Real quick George keeping on the sales force front, I know you touched a little bit on a AA rep and acute system, but you did mention you refocused your sales force, is that what you are referencing in the last comment or is there something else going on in Europe that we should be aware about?

George LeMaitre

Right, in fact that’s something very different, glad you pulled that out. So in Europe we have now finally transitioned fully Tier-A but that is not what I was talking about. The refocusing is more, I hate to keep mentioning a word stent graft for you guys. We are trying to put that in the path but it is our move away from stent graft which happened in mid 2011 and we used to have our sales reps sort of half focus stent graft and sell the Endologix stent graft and have focus on the LeMaitre Vascular 12 product lines.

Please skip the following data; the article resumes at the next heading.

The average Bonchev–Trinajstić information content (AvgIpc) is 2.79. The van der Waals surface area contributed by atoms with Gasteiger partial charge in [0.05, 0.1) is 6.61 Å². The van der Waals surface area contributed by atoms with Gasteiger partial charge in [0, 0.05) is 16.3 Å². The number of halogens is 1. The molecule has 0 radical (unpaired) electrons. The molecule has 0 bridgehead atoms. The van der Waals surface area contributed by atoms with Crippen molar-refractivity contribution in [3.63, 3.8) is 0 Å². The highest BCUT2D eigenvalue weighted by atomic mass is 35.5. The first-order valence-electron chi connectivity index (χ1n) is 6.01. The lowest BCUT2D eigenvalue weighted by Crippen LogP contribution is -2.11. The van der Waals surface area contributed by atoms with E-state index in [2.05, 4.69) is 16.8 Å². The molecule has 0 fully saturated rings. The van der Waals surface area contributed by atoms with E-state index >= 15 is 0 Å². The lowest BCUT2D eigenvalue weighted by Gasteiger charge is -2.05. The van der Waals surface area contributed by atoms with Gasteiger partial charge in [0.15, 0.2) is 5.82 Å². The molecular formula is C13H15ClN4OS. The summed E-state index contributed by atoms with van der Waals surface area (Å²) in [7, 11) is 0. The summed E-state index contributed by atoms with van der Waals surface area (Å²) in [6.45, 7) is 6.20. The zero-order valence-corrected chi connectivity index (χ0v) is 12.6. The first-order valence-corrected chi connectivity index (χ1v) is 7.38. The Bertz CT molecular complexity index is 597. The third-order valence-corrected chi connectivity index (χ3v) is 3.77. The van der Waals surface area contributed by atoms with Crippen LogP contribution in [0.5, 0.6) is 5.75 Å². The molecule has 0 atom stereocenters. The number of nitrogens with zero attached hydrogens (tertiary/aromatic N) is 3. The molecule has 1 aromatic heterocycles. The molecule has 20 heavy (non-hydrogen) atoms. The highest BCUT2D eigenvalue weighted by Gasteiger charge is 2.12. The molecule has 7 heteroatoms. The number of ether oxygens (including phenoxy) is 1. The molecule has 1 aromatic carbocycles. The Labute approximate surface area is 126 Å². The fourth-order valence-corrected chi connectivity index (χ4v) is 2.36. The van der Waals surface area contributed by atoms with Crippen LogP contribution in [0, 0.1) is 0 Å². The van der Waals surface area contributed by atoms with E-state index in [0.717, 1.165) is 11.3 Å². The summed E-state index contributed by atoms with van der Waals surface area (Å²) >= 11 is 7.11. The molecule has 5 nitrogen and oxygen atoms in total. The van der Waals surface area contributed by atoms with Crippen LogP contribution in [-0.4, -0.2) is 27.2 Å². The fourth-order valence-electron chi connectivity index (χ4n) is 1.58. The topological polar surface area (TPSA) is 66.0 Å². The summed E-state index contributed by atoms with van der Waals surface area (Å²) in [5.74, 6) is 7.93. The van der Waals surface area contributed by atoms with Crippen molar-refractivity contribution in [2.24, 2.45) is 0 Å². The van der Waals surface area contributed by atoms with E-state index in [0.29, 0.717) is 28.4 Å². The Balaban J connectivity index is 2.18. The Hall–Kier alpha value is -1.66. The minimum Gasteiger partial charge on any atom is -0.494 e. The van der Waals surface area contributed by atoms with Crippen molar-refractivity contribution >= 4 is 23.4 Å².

And so when we got cards to get rid of the Endologix stent graft in mid 2011, it’s really been like a renaissance over there for us, and it’s showing you always great growth numbers. Every time I get on the call these days, Europe is growing 20%, it’s 15% and it’s 25% and the reason that is because we have taken that thing out of their eye sight which was the old Endologix stent graft and we focused them squarely on all of our products.